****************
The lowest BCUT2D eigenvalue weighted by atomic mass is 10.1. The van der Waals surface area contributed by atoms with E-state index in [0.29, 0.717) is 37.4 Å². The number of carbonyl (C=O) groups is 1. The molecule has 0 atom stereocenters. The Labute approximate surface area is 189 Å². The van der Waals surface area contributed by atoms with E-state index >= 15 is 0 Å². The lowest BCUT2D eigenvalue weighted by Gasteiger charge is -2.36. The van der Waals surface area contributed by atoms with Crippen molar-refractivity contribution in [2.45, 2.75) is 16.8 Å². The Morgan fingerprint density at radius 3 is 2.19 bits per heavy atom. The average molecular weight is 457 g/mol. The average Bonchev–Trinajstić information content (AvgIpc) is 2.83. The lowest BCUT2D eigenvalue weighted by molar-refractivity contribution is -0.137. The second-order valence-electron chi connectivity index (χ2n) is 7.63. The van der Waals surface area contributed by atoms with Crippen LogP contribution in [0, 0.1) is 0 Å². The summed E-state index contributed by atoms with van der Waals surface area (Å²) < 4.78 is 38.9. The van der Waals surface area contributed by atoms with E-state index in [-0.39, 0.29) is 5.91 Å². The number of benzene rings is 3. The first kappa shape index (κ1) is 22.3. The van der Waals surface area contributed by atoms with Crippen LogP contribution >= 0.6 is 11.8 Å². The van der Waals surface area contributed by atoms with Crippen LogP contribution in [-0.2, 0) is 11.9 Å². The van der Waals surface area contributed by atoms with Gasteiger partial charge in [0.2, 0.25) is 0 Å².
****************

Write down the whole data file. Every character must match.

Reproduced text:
The lowest BCUT2D eigenvalue weighted by atomic mass is 10.1. The van der Waals surface area contributed by atoms with E-state index in [0.29, 0.717) is 37.4 Å². The number of carbonyl (C=O) groups is 1. The molecule has 0 atom stereocenters. The Labute approximate surface area is 189 Å². The van der Waals surface area contributed by atoms with E-state index >= 15 is 0 Å². The lowest BCUT2D eigenvalue weighted by Gasteiger charge is -2.36. The van der Waals surface area contributed by atoms with Crippen molar-refractivity contribution in [2.45, 2.75) is 16.8 Å². The Morgan fingerprint density at radius 3 is 2.19 bits per heavy atom. The average molecular weight is 457 g/mol. The average Bonchev–Trinajstić information content (AvgIpc) is 2.83. The lowest BCUT2D eigenvalue weighted by molar-refractivity contribution is -0.137. The second-order valence-electron chi connectivity index (χ2n) is 7.63. The van der Waals surface area contributed by atoms with Crippen LogP contribution in [0, 0.1) is 0 Å². The summed E-state index contributed by atoms with van der Waals surface area (Å²) < 4.78 is 38.9. The van der Waals surface area contributed by atoms with E-state index in [-0.39, 0.29) is 5.91 Å². The number of benzene rings is 3. The first kappa shape index (κ1) is 22.3. The van der Waals surface area contributed by atoms with Crippen LogP contribution >= 0.6 is 11.8 Å². The van der Waals surface area contributed by atoms with Crippen LogP contribution in [-0.2, 0) is 11.9 Å². The van der Waals surface area contributed by atoms with Gasteiger partial charge in [0.2, 0.25) is 0 Å².